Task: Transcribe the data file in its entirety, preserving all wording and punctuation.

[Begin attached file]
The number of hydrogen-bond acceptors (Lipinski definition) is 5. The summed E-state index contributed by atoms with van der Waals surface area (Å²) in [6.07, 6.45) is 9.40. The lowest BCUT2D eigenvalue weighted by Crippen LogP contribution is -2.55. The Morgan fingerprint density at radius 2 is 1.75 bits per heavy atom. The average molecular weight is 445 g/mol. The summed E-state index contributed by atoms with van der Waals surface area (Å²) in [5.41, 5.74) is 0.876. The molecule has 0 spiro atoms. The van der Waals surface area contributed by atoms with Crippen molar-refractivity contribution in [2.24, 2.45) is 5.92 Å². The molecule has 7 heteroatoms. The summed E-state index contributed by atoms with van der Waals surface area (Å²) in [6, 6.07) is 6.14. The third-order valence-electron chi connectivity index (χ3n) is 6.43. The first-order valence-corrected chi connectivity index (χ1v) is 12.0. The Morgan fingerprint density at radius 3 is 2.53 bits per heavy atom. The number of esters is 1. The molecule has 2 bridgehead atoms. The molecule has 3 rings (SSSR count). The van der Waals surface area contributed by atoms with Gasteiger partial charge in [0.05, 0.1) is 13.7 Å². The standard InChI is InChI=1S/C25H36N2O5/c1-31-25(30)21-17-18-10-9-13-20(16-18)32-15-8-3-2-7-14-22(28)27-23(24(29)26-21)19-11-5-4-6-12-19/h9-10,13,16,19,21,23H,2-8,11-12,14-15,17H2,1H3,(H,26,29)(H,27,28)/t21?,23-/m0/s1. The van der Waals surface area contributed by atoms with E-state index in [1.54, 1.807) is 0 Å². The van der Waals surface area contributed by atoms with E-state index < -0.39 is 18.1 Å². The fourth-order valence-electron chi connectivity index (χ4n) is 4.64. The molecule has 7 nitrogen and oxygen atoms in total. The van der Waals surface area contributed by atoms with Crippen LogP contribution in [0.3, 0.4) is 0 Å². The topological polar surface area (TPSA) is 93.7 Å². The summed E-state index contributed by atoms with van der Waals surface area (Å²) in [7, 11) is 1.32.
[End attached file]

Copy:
The number of hydrogen-bond acceptors (Lipinski definition) is 5. The summed E-state index contributed by atoms with van der Waals surface area (Å²) in [6.07, 6.45) is 9.40. The lowest BCUT2D eigenvalue weighted by Crippen LogP contribution is -2.55. The Morgan fingerprint density at radius 2 is 1.75 bits per heavy atom. The average molecular weight is 445 g/mol. The summed E-state index contributed by atoms with van der Waals surface area (Å²) in [5.41, 5.74) is 0.876. The molecule has 0 spiro atoms. The van der Waals surface area contributed by atoms with Crippen molar-refractivity contribution in [2.24, 2.45) is 5.92 Å². The molecule has 7 heteroatoms. The summed E-state index contributed by atoms with van der Waals surface area (Å²) in [6, 6.07) is 6.14. The third-order valence-electron chi connectivity index (χ3n) is 6.43. The first-order valence-corrected chi connectivity index (χ1v) is 12.0. The Morgan fingerprint density at radius 3 is 2.53 bits per heavy atom. The number of esters is 1. The molecule has 2 bridgehead atoms. The molecule has 3 rings (SSSR count). The van der Waals surface area contributed by atoms with Gasteiger partial charge in [0.05, 0.1) is 13.7 Å². The standard InChI is InChI=1S/C25H36N2O5/c1-31-25(30)21-17-18-10-9-13-20(16-18)32-15-8-3-2-7-14-22(28)27-23(24(29)26-21)19-11-5-4-6-12-19/h9-10,13,16,19,21,23H,2-8,11-12,14-15,17H2,1H3,(H,26,29)(H,27,28)/t21?,23-/m0/s1. The van der Waals surface area contributed by atoms with E-state index in [1.54, 1.807) is 0 Å². The van der Waals surface area contributed by atoms with E-state index < -0.39 is 18.1 Å². The fourth-order valence-electron chi connectivity index (χ4n) is 4.64. The molecule has 7 nitrogen and oxygen atoms in total. The van der Waals surface area contributed by atoms with Crippen LogP contribution in [0.3, 0.4) is 0 Å². The topological polar surface area (TPSA) is 93.7 Å². The summed E-state index contributed by atoms with van der Waals surface area (Å²) in [7, 11) is 1.32.